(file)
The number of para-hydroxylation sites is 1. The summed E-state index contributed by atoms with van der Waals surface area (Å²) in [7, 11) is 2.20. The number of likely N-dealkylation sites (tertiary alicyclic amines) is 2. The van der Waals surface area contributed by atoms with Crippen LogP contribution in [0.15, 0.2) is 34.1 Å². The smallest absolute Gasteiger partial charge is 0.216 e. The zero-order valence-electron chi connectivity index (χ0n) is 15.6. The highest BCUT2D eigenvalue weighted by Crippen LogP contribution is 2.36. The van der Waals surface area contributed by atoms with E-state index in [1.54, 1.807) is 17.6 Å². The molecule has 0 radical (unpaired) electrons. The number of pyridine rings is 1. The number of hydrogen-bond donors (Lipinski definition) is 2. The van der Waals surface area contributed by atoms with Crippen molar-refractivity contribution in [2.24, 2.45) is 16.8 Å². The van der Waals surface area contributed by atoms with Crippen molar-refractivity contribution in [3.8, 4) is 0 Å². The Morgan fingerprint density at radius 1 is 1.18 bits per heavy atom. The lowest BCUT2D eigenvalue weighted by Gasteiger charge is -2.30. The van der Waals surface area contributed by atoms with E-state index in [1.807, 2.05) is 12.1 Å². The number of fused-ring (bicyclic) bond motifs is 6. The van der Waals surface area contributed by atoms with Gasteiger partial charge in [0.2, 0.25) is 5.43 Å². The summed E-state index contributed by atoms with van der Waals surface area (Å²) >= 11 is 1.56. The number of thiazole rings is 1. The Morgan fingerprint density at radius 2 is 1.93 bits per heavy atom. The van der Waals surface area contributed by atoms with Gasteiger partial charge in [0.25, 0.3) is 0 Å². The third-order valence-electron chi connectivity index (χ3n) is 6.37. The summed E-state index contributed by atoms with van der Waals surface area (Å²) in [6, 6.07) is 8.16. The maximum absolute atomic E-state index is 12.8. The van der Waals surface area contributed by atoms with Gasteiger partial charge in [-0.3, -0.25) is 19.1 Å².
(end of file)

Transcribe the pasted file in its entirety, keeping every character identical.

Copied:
The number of para-hydroxylation sites is 1. The summed E-state index contributed by atoms with van der Waals surface area (Å²) in [7, 11) is 2.20. The number of likely N-dealkylation sites (tertiary alicyclic amines) is 2. The van der Waals surface area contributed by atoms with Crippen LogP contribution in [0.15, 0.2) is 34.1 Å². The smallest absolute Gasteiger partial charge is 0.216 e. The zero-order valence-electron chi connectivity index (χ0n) is 15.6. The highest BCUT2D eigenvalue weighted by Crippen LogP contribution is 2.36. The van der Waals surface area contributed by atoms with E-state index in [1.54, 1.807) is 17.6 Å². The molecule has 0 radical (unpaired) electrons. The number of pyridine rings is 1. The number of hydrogen-bond donors (Lipinski definition) is 2. The van der Waals surface area contributed by atoms with Crippen molar-refractivity contribution in [2.24, 2.45) is 16.8 Å². The van der Waals surface area contributed by atoms with Crippen molar-refractivity contribution in [3.8, 4) is 0 Å². The Morgan fingerprint density at radius 1 is 1.18 bits per heavy atom. The lowest BCUT2D eigenvalue weighted by Gasteiger charge is -2.30. The van der Waals surface area contributed by atoms with E-state index in [1.807, 2.05) is 12.1 Å². The number of fused-ring (bicyclic) bond motifs is 6. The van der Waals surface area contributed by atoms with Gasteiger partial charge in [0.2, 0.25) is 5.43 Å². The summed E-state index contributed by atoms with van der Waals surface area (Å²) >= 11 is 1.56. The number of thiazole rings is 1. The Morgan fingerprint density at radius 2 is 1.93 bits per heavy atom. The van der Waals surface area contributed by atoms with Gasteiger partial charge in [0.25, 0.3) is 0 Å². The third-order valence-electron chi connectivity index (χ3n) is 6.37. The summed E-state index contributed by atoms with van der Waals surface area (Å²) in [6, 6.07) is 8.16. The maximum absolute atomic E-state index is 12.8. The van der Waals surface area contributed by atoms with Gasteiger partial charge in [-0.3, -0.25) is 19.1 Å².